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Parasites Are GOOD For You (The Right Sort, Anyway). 14 Sep 2013 01:04 #13

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From a lot of what I've seen (on a very long trog so far) a "lack" in one area often carries a compensatory benefit in another area. On my first ever horse training course (way back when I was 17), one of the students was a boy called Patrick (so handsome!) and he was dyslexic.... but, OMG!.... the memory on him. He could have a book read to him and almost quote it back verbatim after one or two readings. He said that it was how he managed to cover his "shame" at school of not being able to read - and he had fooled the teachers one and all until he left.

I've never, ever met anyone since with a memory like his. He was astounding.
"...Wyrde saves oft the man undoomed
if he undaunted be....". (Beowulf).

"The most beautiful people we have known are those who have known defeat, known suffering, known struggle, known loss, and have found their way out of the depths... Beautiful people do not just happen". (Elisabeth Kubler-Ross).


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Parasites Are GOOD For You (The Right Sort, Anyway). 14 Sep 2013 01:22 #14

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I worked with a guy on the autistic spectrum, He was brilliant at concentrating on a problem and could it seemed to me channel his whole mind on one objective. There is also I think are a lot of connections between depression and creativity. But we need a mix of types. I think one of the problems that was the cause of the Banking crash was their willingness to hire people with tunnel vision that could go after an objective, which meant they lacked anybody looking around at the general picture that could see the hole they were dropping into.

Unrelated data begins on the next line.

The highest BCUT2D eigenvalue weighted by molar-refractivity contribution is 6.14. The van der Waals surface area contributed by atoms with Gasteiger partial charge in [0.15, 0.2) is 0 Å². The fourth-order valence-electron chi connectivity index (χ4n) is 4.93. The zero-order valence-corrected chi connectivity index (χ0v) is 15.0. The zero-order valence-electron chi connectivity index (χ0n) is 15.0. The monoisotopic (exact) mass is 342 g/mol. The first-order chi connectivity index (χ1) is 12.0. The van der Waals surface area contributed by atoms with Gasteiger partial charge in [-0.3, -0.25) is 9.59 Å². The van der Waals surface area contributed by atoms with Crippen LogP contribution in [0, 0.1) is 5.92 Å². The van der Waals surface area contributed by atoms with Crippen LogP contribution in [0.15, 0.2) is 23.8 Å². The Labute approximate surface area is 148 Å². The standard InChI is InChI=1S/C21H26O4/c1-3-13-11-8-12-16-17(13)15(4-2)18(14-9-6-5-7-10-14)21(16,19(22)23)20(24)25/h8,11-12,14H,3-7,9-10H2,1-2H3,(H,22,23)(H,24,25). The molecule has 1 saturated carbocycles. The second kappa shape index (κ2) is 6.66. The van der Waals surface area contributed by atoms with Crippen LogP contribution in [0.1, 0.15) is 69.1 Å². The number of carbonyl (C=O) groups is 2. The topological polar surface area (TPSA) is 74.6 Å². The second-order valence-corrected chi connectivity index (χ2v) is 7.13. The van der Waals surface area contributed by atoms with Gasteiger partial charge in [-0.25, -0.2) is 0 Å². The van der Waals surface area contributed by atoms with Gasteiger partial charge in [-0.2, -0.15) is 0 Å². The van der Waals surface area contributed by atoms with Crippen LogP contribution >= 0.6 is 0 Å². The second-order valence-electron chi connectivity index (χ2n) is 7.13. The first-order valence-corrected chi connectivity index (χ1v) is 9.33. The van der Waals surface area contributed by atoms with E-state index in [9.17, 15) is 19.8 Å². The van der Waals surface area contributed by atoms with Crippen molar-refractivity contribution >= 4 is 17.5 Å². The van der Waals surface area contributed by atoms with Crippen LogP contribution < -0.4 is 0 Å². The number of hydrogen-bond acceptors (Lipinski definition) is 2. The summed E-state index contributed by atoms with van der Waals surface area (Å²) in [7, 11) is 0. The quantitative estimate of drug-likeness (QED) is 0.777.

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Parasites Are GOOD For You (The Right Sort, Anyway). 14 Sep 2013 01:31 #15

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jonb wrote:
I am strongly dyslexic, most of my family have dyslexic traits, and much more than half of us are left handers. Most of my family are in creative or craft occupations. When I worked in graphic design the average studio was about 70% left handers. I do not think this is a coincidence. I honestly think that there are advantages in having dyslexia.
All the 'medical' examination into dyslexia has been about the problems a dyslexic might have there has been almost no research into the advantages.